For example, assume two initial conditions, initial condition 1 and initial condition 2, with possible values of A1, B1, C1 and D1 for initial condition 1 and values A2 and B2 for initial condition 2. The sets of initial conditions provided by initial condition selector 220 could be (A1, A2), (B1, A2), (C1, A2), (D1, A2), (A1, B2), (B1, B2), (C1, B2), (D1, B2).
It is not necessary to provide all possible values: for example, a binary search technique may be used or a discrete set of initial condition combinations may be provided with multiple initial conditions changing from one set of initial conditions to the next. For example, the initial condition values provided by initial condition selector 220 could be limited to (A1, A2), (B1, B2), (C1, A2), (D1, B2).
Each time the initial conditions are provided to recognition engine, initial condition selector 220 provides those initial conditions or an indicator of the initial conditions to optimal initial condition identifier 222. In addition, recognition engine provides the confidence level of the character recognition to optimal initial condition identifier. Optimal initial condition identifier 222 records the initial conditions and the confidence level so that the optimal value for the initial conditions may be identified by selecting values of initial conditions that yield the highest confidence levels.
In one embodiment, optimal initial condition identifier 222 identifies the optimal value for a initial condition by choosing the value of a initial condition that yielded the highest confidence level for the recognition performed by recognition engine 216. In another embodiment, if the confidence level exceeds a threshold, such as 0.95, optimal initial condition identifier 222 signals initial condition selector 220 to select no further values of that initial condition. This way, if an acceptable value is reached, the system 200 does not continue searching for a better one: the acceptable value is used as the optimal value.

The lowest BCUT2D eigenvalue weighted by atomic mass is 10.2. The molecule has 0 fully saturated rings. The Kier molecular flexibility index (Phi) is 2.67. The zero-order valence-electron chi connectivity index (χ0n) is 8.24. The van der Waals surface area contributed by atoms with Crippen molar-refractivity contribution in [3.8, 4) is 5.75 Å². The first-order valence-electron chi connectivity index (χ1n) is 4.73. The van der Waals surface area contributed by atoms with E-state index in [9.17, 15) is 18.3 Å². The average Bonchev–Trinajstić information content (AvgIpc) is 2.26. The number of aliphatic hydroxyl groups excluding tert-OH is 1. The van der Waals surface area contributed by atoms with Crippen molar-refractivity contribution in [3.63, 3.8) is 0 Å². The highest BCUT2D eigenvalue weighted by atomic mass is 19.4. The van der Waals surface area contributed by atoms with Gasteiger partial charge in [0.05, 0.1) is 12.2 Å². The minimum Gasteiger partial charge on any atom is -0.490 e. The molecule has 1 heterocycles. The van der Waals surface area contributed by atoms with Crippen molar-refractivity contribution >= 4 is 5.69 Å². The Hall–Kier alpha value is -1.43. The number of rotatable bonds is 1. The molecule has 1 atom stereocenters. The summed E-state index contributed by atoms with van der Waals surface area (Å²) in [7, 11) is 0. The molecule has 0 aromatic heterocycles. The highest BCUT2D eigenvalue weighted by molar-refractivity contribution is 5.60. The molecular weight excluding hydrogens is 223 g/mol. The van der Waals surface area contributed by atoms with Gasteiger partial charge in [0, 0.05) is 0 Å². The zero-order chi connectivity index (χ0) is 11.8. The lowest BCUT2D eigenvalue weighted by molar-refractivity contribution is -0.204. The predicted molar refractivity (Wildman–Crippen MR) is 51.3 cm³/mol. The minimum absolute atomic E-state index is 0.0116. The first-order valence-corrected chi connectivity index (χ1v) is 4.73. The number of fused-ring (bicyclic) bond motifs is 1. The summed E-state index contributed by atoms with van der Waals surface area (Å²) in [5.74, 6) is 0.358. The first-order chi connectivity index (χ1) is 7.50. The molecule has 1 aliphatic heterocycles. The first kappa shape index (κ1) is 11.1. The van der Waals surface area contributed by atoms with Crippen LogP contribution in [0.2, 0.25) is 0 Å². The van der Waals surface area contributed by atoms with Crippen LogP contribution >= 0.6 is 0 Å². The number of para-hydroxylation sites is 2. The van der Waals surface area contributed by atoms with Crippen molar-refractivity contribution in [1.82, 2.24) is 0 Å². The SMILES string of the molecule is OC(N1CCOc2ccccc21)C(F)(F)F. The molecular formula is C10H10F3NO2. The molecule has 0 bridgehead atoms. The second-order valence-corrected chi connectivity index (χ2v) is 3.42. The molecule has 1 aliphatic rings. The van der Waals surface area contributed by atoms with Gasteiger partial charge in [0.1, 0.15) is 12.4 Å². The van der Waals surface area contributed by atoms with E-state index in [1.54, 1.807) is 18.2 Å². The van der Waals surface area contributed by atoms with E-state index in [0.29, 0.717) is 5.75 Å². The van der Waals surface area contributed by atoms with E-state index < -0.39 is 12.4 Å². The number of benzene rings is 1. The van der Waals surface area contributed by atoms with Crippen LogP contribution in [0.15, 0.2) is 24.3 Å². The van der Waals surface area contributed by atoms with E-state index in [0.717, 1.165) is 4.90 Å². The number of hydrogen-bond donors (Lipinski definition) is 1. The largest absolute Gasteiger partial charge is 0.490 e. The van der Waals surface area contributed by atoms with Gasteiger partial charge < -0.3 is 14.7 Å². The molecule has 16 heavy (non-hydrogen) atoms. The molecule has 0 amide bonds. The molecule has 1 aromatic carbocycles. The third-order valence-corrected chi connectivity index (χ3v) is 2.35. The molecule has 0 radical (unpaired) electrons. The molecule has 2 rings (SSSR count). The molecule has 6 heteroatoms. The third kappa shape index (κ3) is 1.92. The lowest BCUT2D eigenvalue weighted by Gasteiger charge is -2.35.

In one embodiment, when an optimal value for a particular initial condition has been identified, optimal initial condition identifier 222 provides the value of the optimal initial condition to initial condition selector 220 to use in all remaining initial condition selections it makes as described above. In another embodiment, a preset value may be used in place of the optimal initial condition for use in attempting to identify the optimal value of a different initial condition.
When the optimal values of all of the initial conditions have been identified as described above, optimal initial condition identifier 222 signals recognition engine with the optimal values of all initial conditions. Recognition engine 216 selects the segment of the digitized representation of the image in native resolution image storage 210 that corresponds to the segment in low resolution image storage 214 that was used to select the optimal initial conditions and performs an optical character recognition of the segment from native resolution image storage 210. In one embodiment, recognition engine 216 uses the same character recognition techniques that it used on the lower resolution version of the image to recognize the higher resolution version of the image. In another embodiment, a different character recognition technique is used for the different resolution versions of the image. In one embodiment, when recognition engine completes the optical character recognition of the higher resolution image, it outputs at output 218 a representation of the object or objects recognized and signals initial condition selector 220 so that the process may be repeated on a different segment of the image. The representation of the object or objects recognized may be an ASCII character as well as font descriptions and the like or may be a code for a particular object, such as a rubber band or a circle. In another embodiment, recognition engine 216 attempts to recognize the next segment from native resolution image storage 210 using the same initial conditions as the last segment, and only signals initial condition selector 220 to begin the process of initial condition selection again if the confidence level of the recognition for the segment falls significantly below the confidence level of the last recognition or falls below a certain preset value.